The Indiana Office of Community and Rural Affairs and Indiana University’s Environmental Resilience Institute have teamed up to offer Hoosier cities, counties and towns a Beat the Heat program, which aims to create sustainable, long-term projects, programs and educational material that assist residents in coping with hot days and the public health impacts associated with heat, according to an OCRA press release.
“This collaboration with ERI and our community partners will provide countless innovative tools and resources to better improve the health of our rural communities,” Denny Spinner, executive director of OCRA, said in the press release. “Working with vulnerable populations will be at the center of this project which ensures no one is left behind during a hot summer day. OCRA is excited to build a new partnership with the experts at ERI to provide this opportunity.”
The program will allow for two communities to receive up to $121,940 to fund a full-time staff person for two years and costs associated with program activities.
The staff person, who will receive support from ERI, will be responsible for the following: Assessment of community needs related to heat relief; development of marketing and educational materials; summarization of community engagement techniques; and development and implementation of heat relief strategies.
"Extreme heat is responsible for more annual fatalities in the United States than all other natural disasters combined,” Dana Habeeb, an assistant professor at IU’s Luddy School of Informatics, Computing, and Engineering and the program’s principal investigator, said in the press release. “With temperatures increasing across Indiana, we are excited to work with local government leaders to create tailored strategies designed to protect at-risk residents. The communities selected for the Beat the Heat program will not only be preparing and empowering their local communities to respond to the challenges of extreme heat, but also pioneering a model that could guide heat mitigation strategies for other communities throughout the state of Indiana.”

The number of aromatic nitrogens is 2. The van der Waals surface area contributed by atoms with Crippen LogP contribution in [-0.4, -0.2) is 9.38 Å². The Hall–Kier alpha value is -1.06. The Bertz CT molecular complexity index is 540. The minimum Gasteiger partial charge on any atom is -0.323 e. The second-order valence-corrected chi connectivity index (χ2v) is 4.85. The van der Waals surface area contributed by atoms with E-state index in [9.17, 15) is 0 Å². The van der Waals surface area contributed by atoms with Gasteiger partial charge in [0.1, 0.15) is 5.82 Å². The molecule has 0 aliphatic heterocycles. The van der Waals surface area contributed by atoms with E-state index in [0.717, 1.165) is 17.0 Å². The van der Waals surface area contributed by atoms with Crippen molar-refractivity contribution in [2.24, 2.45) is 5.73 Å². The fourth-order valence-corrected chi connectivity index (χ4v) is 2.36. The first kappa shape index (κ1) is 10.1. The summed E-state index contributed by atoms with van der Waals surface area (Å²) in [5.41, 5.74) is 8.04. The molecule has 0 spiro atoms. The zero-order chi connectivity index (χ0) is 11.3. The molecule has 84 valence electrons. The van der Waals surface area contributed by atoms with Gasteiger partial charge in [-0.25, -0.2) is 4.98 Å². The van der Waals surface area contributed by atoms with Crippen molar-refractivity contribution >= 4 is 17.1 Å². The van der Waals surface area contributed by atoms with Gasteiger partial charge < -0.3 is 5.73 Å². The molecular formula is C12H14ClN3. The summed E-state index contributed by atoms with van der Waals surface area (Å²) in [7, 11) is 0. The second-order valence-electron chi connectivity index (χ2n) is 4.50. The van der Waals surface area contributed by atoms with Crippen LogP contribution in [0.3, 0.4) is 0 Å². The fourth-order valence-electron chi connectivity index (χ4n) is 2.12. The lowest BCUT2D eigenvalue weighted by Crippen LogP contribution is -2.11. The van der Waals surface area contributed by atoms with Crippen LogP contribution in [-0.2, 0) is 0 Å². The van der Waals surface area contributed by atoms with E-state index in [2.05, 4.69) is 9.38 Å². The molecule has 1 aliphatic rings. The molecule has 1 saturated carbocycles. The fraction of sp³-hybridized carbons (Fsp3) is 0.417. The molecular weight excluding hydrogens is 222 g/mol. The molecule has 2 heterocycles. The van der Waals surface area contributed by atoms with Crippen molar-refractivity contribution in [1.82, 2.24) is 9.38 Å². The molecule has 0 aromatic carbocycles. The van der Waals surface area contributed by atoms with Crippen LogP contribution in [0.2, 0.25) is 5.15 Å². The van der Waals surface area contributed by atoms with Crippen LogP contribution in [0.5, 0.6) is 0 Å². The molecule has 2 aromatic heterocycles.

Each community will also receive hospital and emergency management services data related to how hot days and nights impact residents’ health as well as a map of the community’s vulnerable populations. Selected applicants will be required to contribute $7,500 toward the project.
Applications are being accepted through March 26 and are available here.